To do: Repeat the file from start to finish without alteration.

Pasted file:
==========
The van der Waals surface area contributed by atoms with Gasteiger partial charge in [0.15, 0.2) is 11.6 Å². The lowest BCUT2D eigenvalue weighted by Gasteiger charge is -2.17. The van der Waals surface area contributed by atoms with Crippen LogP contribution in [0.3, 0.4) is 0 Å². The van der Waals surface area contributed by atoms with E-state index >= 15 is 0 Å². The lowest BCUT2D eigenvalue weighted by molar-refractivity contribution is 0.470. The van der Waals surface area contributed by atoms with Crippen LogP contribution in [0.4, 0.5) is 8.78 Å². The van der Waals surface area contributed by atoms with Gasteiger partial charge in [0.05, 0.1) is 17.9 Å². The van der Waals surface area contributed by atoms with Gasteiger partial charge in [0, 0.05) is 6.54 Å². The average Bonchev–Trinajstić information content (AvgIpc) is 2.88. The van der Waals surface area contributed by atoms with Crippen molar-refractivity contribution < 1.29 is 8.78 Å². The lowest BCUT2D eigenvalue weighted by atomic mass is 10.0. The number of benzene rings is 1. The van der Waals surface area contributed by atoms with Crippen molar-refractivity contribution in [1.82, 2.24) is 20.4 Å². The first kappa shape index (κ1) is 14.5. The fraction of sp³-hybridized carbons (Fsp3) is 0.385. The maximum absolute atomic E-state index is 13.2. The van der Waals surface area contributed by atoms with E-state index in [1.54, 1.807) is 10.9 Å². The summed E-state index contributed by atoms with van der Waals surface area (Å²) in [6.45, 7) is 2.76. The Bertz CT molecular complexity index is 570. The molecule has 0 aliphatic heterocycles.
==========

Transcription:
The van der Waals surface area contributed by atoms with Gasteiger partial charge in [0.15, 0.2) is 11.6 Å². The lowest BCUT2D eigenvalue weighted by Gasteiger charge is -2.17. The van der Waals surface area contributed by atoms with Crippen LogP contribution in [0.3, 0.4) is 0 Å². The van der Waals surface area contributed by atoms with E-state index >= 15 is 0 Å². The lowest BCUT2D eigenvalue weighted by molar-refractivity contribution is 0.470. The van der Waals surface area contributed by atoms with Crippen LogP contribution in [0.4, 0.5) is 8.78 Å². The van der Waals surface area contributed by atoms with Gasteiger partial charge in [0.05, 0.1) is 17.9 Å². The van der Waals surface area contributed by atoms with Gasteiger partial charge in [0, 0.05) is 6.54 Å². The average Bonchev–Trinajstić information content (AvgIpc) is 2.88. The van der Waals surface area contributed by atoms with Crippen molar-refractivity contribution < 1.29 is 8.78 Å². The lowest BCUT2D eigenvalue weighted by atomic mass is 10.0. The number of benzene rings is 1. The van der Waals surface area contributed by atoms with Crippen molar-refractivity contribution in [1.82, 2.24) is 20.4 Å². The first kappa shape index (κ1) is 14.5. The fraction of sp³-hybridized carbons (Fsp3) is 0.385. The maximum absolute atomic E-state index is 13.2. The van der Waals surface area contributed by atoms with E-state index in [1.54, 1.807) is 10.9 Å². The summed E-state index contributed by atoms with van der Waals surface area (Å²) in [6.45, 7) is 2.76. The Bertz CT molecular complexity index is 570. The molecule has 0 aliphatic heterocycles.